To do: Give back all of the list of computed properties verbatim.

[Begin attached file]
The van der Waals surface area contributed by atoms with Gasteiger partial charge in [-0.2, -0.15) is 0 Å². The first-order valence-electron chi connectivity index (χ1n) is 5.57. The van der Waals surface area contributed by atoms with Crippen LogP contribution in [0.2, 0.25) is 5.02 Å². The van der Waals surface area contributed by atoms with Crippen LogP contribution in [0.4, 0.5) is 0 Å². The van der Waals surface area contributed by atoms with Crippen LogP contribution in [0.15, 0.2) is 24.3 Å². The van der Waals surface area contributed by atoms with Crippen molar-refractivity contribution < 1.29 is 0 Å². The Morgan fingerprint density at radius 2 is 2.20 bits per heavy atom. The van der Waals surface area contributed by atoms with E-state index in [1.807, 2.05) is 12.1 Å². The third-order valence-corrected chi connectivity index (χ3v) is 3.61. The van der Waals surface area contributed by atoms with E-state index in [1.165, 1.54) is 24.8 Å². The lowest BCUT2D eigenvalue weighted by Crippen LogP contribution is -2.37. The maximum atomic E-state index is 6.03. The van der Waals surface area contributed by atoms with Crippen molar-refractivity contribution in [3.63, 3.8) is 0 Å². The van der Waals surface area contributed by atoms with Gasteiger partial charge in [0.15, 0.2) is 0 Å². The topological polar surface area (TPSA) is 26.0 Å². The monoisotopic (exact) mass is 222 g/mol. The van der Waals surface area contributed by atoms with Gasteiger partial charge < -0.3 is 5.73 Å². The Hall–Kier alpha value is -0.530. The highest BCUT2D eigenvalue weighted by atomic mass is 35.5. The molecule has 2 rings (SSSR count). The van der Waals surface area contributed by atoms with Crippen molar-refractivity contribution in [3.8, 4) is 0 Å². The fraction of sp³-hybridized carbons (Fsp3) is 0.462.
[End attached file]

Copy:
The van der Waals surface area contributed by atoms with Gasteiger partial charge in [-0.2, -0.15) is 0 Å². The first-order valence-electron chi connectivity index (χ1n) is 5.57. The van der Waals surface area contributed by atoms with Crippen LogP contribution in [0.2, 0.25) is 5.02 Å². The van der Waals surface area contributed by atoms with Crippen LogP contribution in [0.4, 0.5) is 0 Å². The van der Waals surface area contributed by atoms with Crippen LogP contribution in [0.15, 0.2) is 24.3 Å². The van der Waals surface area contributed by atoms with Crippen molar-refractivity contribution < 1.29 is 0 Å². The Morgan fingerprint density at radius 2 is 2.20 bits per heavy atom. The van der Waals surface area contributed by atoms with E-state index in [1.807, 2.05) is 12.1 Å². The third-order valence-corrected chi connectivity index (χ3v) is 3.61. The van der Waals surface area contributed by atoms with E-state index in [1.165, 1.54) is 24.8 Å². The lowest BCUT2D eigenvalue weighted by Crippen LogP contribution is -2.37. The maximum atomic E-state index is 6.03. The van der Waals surface area contributed by atoms with Crippen molar-refractivity contribution in [3.63, 3.8) is 0 Å². The van der Waals surface area contributed by atoms with Gasteiger partial charge in [0.15, 0.2) is 0 Å². The topological polar surface area (TPSA) is 26.0 Å². The monoisotopic (exact) mass is 222 g/mol. The van der Waals surface area contributed by atoms with Gasteiger partial charge < -0.3 is 5.73 Å². The Hall–Kier alpha value is -0.530. The highest BCUT2D eigenvalue weighted by atomic mass is 35.5. The molecule has 2 rings (SSSR count). The van der Waals surface area contributed by atoms with Crippen molar-refractivity contribution in [3.8, 4) is 0 Å². The fraction of sp³-hybridized carbons (Fsp3) is 0.462.